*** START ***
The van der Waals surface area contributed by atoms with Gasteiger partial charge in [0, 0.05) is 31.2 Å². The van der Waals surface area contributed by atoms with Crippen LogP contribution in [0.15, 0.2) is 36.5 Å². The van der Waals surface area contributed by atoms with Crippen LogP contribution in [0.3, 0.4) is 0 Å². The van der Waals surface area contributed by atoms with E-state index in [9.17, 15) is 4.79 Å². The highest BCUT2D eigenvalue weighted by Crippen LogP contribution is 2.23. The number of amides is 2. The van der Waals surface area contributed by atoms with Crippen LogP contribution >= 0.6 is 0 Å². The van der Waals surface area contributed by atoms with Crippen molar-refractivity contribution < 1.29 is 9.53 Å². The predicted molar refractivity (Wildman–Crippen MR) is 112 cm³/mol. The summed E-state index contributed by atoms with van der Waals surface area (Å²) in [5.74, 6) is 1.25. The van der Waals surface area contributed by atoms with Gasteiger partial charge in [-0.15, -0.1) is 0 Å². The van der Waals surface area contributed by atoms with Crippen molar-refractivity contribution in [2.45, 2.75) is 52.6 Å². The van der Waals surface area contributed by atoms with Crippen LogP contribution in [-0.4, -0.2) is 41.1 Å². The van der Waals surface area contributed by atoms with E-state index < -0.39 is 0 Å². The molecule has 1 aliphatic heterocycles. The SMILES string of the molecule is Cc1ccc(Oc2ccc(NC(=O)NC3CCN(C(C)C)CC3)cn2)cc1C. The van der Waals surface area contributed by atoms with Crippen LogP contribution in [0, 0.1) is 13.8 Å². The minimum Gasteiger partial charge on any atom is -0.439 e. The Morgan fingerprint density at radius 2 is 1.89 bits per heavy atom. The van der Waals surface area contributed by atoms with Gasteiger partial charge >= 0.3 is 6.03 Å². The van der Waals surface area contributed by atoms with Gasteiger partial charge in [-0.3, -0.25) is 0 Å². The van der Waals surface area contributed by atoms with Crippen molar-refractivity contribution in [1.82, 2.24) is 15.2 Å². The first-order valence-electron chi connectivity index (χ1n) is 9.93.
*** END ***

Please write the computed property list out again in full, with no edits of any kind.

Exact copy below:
The van der Waals surface area contributed by atoms with Gasteiger partial charge in [0, 0.05) is 31.2 Å². The van der Waals surface area contributed by atoms with Crippen LogP contribution in [0.15, 0.2) is 36.5 Å². The van der Waals surface area contributed by atoms with Crippen LogP contribution in [0.3, 0.4) is 0 Å². The van der Waals surface area contributed by atoms with E-state index in [9.17, 15) is 4.79 Å². The highest BCUT2D eigenvalue weighted by Crippen LogP contribution is 2.23. The number of amides is 2. The van der Waals surface area contributed by atoms with Crippen LogP contribution >= 0.6 is 0 Å². The van der Waals surface area contributed by atoms with Crippen molar-refractivity contribution < 1.29 is 9.53 Å². The predicted molar refractivity (Wildman–Crippen MR) is 112 cm³/mol. The summed E-state index contributed by atoms with van der Waals surface area (Å²) in [5.74, 6) is 1.25. The van der Waals surface area contributed by atoms with Gasteiger partial charge in [-0.15, -0.1) is 0 Å². The van der Waals surface area contributed by atoms with Crippen molar-refractivity contribution in [2.45, 2.75) is 52.6 Å². The van der Waals surface area contributed by atoms with Crippen LogP contribution in [-0.4, -0.2) is 41.1 Å². The van der Waals surface area contributed by atoms with E-state index < -0.39 is 0 Å². The molecule has 1 aliphatic heterocycles. The SMILES string of the molecule is Cc1ccc(Oc2ccc(NC(=O)NC3CCN(C(C)C)CC3)cn2)cc1C. The van der Waals surface area contributed by atoms with Crippen LogP contribution in [0, 0.1) is 13.8 Å². The minimum Gasteiger partial charge on any atom is -0.439 e. The Morgan fingerprint density at radius 2 is 1.89 bits per heavy atom. The van der Waals surface area contributed by atoms with Gasteiger partial charge >= 0.3 is 6.03 Å². The van der Waals surface area contributed by atoms with Gasteiger partial charge in [-0.3, -0.25) is 0 Å². The van der Waals surface area contributed by atoms with Crippen molar-refractivity contribution in [1.82, 2.24) is 15.2 Å². The first-order valence-electron chi connectivity index (χ1n) is 9.93.